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Ancient Furniture

Antique Furniture Style / June 16, 2016

Ancient Egyptian furniture: Beds and headrests, chairs and tables, baskets, chests, mats, lamps Printout
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Bed frame.
(Source: Oriental Institute, University of Chicago)

Household goods Houses were mostly sparsely furnished. The majority of Egyptians did not have many belongings that had to be hidden away, so a chest or two or a few baskets would furnish plenty of storing space. Tables were rarely used. Even scribes, more affluent than the average Egyptian, did not write their scrolls sitting at a table, but generally squatted on the floor, holding a wooden board, on which the papyrus was spread, with one hand and writing with the other. Kitchen work was done crouching with the cooking utensils laid out on the floor. In many houses there would be a few low stools, but people often sat simply on the ground. And while the wealthy slept on beds, the poor had to make do with a mattress filled with straw or wool, a mat or even the plain floor.
Since the early Dynastic Period at least there existed beds with wooden frames on legs, onto which strips of leather or cloth were fastened. These frames were put together using tenons and mortises. The legs, at first shaped like cattle legs and later more and more like lion paws, were of unequal length, the bed sloping slightly from head towards the foot end, where there often was a foot support. Beds were at times decorated with images of protective household deities such as Bes or Taweret.
A number of bed frames have survived as have a few foldable camping beds; double beds are known from clay models and canopies from depictions. The bedsteads were covered with white linen bed sheets. No mattresses have been found, although pictures of them exist. It is however good when beds are readied,
The masters' headrests safely secured; Biers looked very much like ordinary beds to the head of which a pair of sculpted lion heads were affixed. The bed as place of procreation is depicted in bed scenes, e.g. in the tomb of Mereruka. Making the bed by covering it with the bed sheet and setting up the head rest symbolize the coming union. The deceased is referred to as "He of the made bed", while the woman being impregnated is "She of the head rest", i.e. they are identified with Osiris and Isis.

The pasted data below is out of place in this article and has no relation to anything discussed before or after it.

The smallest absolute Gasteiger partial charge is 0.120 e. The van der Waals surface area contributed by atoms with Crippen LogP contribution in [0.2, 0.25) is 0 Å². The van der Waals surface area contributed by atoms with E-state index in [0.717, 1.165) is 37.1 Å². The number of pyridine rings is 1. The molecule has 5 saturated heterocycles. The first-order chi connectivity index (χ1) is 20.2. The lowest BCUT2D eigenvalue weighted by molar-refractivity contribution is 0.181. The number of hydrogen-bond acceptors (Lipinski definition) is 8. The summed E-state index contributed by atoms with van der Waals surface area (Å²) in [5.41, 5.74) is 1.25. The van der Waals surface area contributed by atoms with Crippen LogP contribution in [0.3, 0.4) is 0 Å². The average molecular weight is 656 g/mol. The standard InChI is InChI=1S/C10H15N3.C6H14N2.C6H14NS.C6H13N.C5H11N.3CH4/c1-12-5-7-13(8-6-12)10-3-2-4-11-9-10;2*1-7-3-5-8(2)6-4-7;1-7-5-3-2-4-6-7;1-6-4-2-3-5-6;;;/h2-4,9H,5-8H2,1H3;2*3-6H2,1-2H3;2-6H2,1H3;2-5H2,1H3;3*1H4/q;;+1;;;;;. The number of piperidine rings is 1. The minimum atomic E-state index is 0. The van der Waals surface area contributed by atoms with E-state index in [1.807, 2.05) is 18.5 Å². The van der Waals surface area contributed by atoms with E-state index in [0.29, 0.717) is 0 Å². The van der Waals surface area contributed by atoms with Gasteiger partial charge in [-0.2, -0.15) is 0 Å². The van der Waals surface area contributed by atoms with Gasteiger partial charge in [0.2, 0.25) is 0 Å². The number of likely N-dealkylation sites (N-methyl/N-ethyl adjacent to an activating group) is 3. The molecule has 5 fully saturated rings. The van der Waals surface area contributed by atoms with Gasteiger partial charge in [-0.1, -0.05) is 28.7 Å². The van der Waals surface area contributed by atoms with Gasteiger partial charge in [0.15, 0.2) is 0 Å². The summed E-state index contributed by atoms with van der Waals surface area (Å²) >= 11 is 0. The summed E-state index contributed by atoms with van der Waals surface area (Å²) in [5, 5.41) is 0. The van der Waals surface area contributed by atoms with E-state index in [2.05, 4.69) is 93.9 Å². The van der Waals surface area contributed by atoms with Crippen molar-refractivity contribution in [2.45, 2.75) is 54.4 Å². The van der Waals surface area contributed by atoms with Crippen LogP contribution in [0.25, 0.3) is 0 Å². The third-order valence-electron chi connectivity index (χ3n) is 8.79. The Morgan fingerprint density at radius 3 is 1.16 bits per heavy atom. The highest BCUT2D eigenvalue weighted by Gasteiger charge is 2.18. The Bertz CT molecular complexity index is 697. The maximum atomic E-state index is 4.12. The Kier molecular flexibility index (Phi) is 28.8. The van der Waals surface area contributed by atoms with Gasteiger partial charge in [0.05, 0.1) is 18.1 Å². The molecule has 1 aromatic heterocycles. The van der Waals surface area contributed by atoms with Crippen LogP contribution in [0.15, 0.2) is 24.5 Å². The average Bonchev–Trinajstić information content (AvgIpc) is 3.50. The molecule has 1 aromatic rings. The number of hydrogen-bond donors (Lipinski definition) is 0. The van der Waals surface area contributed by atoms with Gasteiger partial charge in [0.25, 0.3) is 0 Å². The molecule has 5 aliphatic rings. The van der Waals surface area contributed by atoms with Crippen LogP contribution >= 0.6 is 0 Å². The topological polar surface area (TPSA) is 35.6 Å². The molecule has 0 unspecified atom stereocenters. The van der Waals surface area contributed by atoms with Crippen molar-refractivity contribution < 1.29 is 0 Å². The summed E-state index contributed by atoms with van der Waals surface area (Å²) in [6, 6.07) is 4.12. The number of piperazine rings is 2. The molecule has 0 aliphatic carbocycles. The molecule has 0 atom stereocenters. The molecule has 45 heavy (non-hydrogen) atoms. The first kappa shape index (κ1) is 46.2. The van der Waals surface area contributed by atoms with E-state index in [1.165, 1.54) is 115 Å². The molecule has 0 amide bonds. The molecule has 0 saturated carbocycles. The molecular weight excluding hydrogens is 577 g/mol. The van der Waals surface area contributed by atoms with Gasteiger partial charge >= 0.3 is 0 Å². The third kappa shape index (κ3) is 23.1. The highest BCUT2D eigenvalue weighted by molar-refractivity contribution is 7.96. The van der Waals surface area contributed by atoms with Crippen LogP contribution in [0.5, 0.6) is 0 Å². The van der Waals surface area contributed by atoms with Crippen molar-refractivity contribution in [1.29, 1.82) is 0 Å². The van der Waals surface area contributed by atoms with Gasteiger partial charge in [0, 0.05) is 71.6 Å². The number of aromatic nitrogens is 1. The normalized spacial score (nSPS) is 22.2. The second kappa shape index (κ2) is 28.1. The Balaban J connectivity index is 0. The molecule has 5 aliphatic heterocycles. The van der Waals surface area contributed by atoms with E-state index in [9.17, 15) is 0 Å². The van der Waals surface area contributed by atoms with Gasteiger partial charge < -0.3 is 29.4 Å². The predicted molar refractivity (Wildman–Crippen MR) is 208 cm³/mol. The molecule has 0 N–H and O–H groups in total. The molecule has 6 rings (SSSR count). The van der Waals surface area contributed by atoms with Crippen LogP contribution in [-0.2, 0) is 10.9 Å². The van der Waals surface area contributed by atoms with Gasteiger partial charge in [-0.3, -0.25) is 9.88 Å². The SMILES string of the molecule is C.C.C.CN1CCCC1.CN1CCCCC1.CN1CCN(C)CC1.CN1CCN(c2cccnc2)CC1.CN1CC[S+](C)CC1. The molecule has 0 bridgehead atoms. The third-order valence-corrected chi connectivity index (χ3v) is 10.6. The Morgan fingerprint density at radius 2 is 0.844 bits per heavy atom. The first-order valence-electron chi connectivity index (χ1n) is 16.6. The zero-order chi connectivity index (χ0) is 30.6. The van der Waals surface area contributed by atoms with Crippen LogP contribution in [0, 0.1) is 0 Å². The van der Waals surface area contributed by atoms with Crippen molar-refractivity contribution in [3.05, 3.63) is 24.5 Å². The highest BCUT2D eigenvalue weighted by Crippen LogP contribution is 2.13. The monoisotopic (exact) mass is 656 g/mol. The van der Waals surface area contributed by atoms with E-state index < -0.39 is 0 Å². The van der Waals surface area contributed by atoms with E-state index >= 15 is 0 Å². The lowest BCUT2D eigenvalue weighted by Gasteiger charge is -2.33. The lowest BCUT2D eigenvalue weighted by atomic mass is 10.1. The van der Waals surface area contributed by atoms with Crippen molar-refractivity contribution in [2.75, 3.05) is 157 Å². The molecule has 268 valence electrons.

Like many other African peoples the Egyptians used headrests instead of pillows for sleeping on. They were made of stone, pottery, ivory or, most often, wood. It has been proposed that little cushions were placed on the headrests to soften them, but this conjecture is purely speculative. The rests were at times decorated with images of Bes and other gods, seemingly intended to protect the sleeper from evil at a time when he could not defend himself.
Headrests were connected with the rising sun and had therefore great symbolic significance. They often supported the heads of mummies or were placed in the tomb near or under the head of the mummy, at times in conjunction with a hypocephalus, and as symbols of rebirth they figure more prominently in graves than any other piece of everyday furniture.

Three legged wooden table.
Around 1450 BCE
(Source: University of Tulane website)

Guests sitting on stools
Tomb of Nakht
Excerpt. Courtesy Jon Bodsworth

There were tables, which were generally low and had four legs, though three and even one legged dining and gaming tables were known. These round xAwt-tables were mostly made of wood, but a few stone tables have also been found and some were made of metal. Their use does not seem to have been widespread, apart from their being placed in tombs as offering tables.
In funerary depictions these offering tables for the dead are laden with food. Pictures of feasting scenes show similar abundance; the rich liked to spread out their food on tables for all to see, though possibly not for all to enjoy: At the table of one greater than you,
Take what he gives as it is set before you;
Four-legged stools and collapsible stools with seats made from animal skins or woven with leather strips or plant material were provided for honoured guests, while simpler folk had to sit on pillows or mats spread on the floor.
Chairs were known since the Early Dynastic Period at least . Sometimes they were covered with cloth or leather, were made of carved wood like this chair (on the right) from the tomb of Tutankhamen. They were much lower than today's chairs, with their seats sometimes only 25 cm high.

Chair, tomb of Tutankhamen
Cairo Museum
Courtesy Jon Bodsworth

Chairs were used by important people, as is reflected by the hieroglyph (a man sitting on a chair), which was the determinative for "dignitary". In the households of common people it was generally only the master of the household who sat on a chair, if there were chairs at all. Among the better-off they might be painted to look like the ornate inlaid and carved chairs of the rich, but the...